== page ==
Check out the drummer....

The New Yorker had a review of a band named Arcade Fire several weeks ago. Their weird high energy craziness reminds me of a band from the late 70s named Television--the band David Byrne and the Talking Heads wanted to be.

My son Nathan and I just listened to several Arcade Fire songs followed by several YouTube videos of live sets. Nate's decided the band is made up of musicians like Andrew Dionne who got tired of making snap-crackle-pop-bang classical music and switched to rock. For a taste of their music check out this video.

And if you really want to catch them in their glory, check out the drummer/tambourinist in this video. Unprompted, Nate echoed Tim Varner's comment when he first showed me the video: "He looks just the kid in Napoleon Dynamite." (Finally, ignore David Bowie. Nate took one look at him and said, "He looks like he's had too much Botox.")


I don't know Andrew's story, but I got out of classical music because I realized that being in an orchestra is often like being in a very pretentious cover band. Instead of playing Sweet Home Alabama and Funkytown, you play Beethoven and Wagner.

As for weird high energy craziness, check out this band, the Dillinger Escape Plan:

I guarantee that the Arcade Fire has never started out one of their concerts with the lead singer running *on* the audience, getting thrown back on stage, and then having to go fight an audience member to get his microphone back.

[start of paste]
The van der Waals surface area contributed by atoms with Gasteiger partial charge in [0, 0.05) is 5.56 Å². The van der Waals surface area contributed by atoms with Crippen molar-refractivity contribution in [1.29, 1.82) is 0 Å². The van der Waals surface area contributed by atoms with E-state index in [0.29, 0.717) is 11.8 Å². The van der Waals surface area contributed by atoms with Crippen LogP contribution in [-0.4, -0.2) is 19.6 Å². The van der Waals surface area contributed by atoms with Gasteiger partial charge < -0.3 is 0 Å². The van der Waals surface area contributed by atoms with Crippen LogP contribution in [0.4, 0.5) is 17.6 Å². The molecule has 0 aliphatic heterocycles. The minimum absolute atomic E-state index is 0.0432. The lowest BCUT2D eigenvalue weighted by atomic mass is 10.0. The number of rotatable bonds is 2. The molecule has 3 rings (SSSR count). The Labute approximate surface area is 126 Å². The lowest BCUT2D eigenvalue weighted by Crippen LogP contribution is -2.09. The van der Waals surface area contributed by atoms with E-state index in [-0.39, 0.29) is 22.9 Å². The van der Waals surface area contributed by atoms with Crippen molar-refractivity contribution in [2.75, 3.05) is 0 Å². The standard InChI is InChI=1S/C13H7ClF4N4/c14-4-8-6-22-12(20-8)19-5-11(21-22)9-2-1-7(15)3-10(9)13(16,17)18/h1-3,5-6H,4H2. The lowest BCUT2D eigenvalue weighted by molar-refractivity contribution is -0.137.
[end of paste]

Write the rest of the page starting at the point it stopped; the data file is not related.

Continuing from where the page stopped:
Aw yeah, the brothers bayly start showing some indie stripes. (Not to be confused with the white stripes).

I gotta say, if you guys havn't checked out Sufjan Stevens yet, you need to. Tim might find him a bit effeminate, but he's not the worst I've seen, just sings like a 70's folk singer with no breath support. Immensely creative instrumentally, huge on the indie scene, and also a Christian with lyrics that reflect it. Check out "John Wayne Gacy, Jr.", which ends the song about the serial killer's life with these lines:

and in my best behavior / i am really just like him
look beneath the floorboards / for the secrets I have hid

...and he suddenly turns the whole thing into a statement about sinfulness in every man.

Dear Dan,

Anyone who writes a whole album about Illinois is just plain nuts. I read about this guy in the New Yorker years ago but he's beyond my capacity to relate to.

Nevertheless, Tim Varner, minister-in-training at REPC, commends him to me wholeheartedly.